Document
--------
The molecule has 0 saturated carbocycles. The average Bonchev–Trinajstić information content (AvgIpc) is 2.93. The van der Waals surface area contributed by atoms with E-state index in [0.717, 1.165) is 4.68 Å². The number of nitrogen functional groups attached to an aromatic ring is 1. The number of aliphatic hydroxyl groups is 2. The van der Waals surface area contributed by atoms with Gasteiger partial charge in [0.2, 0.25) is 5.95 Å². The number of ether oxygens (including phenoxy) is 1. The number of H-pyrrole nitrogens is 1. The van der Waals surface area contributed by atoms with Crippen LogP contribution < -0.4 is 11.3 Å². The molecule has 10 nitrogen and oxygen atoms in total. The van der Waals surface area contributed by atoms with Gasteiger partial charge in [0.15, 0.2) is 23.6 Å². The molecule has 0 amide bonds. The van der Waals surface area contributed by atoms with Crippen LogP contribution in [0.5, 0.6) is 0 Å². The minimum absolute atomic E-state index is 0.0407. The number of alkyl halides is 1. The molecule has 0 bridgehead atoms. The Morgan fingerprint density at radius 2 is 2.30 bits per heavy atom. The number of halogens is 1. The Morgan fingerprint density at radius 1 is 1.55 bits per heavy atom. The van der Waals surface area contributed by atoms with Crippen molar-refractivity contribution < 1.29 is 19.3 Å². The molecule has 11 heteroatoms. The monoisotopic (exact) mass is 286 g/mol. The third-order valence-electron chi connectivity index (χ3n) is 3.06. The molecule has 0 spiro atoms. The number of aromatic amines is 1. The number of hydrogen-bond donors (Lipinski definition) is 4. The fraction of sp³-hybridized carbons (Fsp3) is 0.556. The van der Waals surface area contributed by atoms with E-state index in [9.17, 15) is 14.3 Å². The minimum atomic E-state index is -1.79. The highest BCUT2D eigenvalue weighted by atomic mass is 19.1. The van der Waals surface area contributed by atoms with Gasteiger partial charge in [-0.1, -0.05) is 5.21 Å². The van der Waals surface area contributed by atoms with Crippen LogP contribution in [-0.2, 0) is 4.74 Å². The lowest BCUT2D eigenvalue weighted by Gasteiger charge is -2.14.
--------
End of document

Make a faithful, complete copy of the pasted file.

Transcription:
The molecule has 0 saturated carbocycles. The average Bonchev–Trinajstić information content (AvgIpc) is 2.93. The van der Waals surface area contributed by atoms with E-state index in [0.717, 1.165) is 4.68 Å². The number of nitrogen functional groups attached to an aromatic ring is 1. The number of aliphatic hydroxyl groups is 2. The van der Waals surface area contributed by atoms with Gasteiger partial charge in [0.2, 0.25) is 5.95 Å². The number of ether oxygens (including phenoxy) is 1. The number of H-pyrrole nitrogens is 1. The van der Waals surface area contributed by atoms with Crippen LogP contribution < -0.4 is 11.3 Å². The molecule has 10 nitrogen and oxygen atoms in total. The van der Waals surface area contributed by atoms with Gasteiger partial charge in [0.15, 0.2) is 23.6 Å². The molecule has 0 amide bonds. The van der Waals surface area contributed by atoms with Crippen LogP contribution in [0.5, 0.6) is 0 Å². The minimum absolute atomic E-state index is 0.0407. The number of alkyl halides is 1. The molecule has 0 bridgehead atoms. The Morgan fingerprint density at radius 2 is 2.30 bits per heavy atom. The number of halogens is 1. The Morgan fingerprint density at radius 1 is 1.55 bits per heavy atom. The van der Waals surface area contributed by atoms with Crippen molar-refractivity contribution < 1.29 is 19.3 Å². The molecule has 11 heteroatoms. The monoisotopic (exact) mass is 286 g/mol. The third-order valence-electron chi connectivity index (χ3n) is 3.06. The molecule has 0 spiro atoms. The number of aromatic amines is 1. The number of hydrogen-bond donors (Lipinski definition) is 4. The fraction of sp³-hybridized carbons (Fsp3) is 0.556. The van der Waals surface area contributed by atoms with E-state index in [9.17, 15) is 14.3 Å². The minimum atomic E-state index is -1.79. The highest BCUT2D eigenvalue weighted by atomic mass is 19.1. The van der Waals surface area contributed by atoms with Gasteiger partial charge in [-0.1, -0.05) is 5.21 Å². The van der Waals surface area contributed by atoms with Crippen LogP contribution in [-0.2, 0) is 4.74 Å². The lowest BCUT2D eigenvalue weighted by Gasteiger charge is -2.14.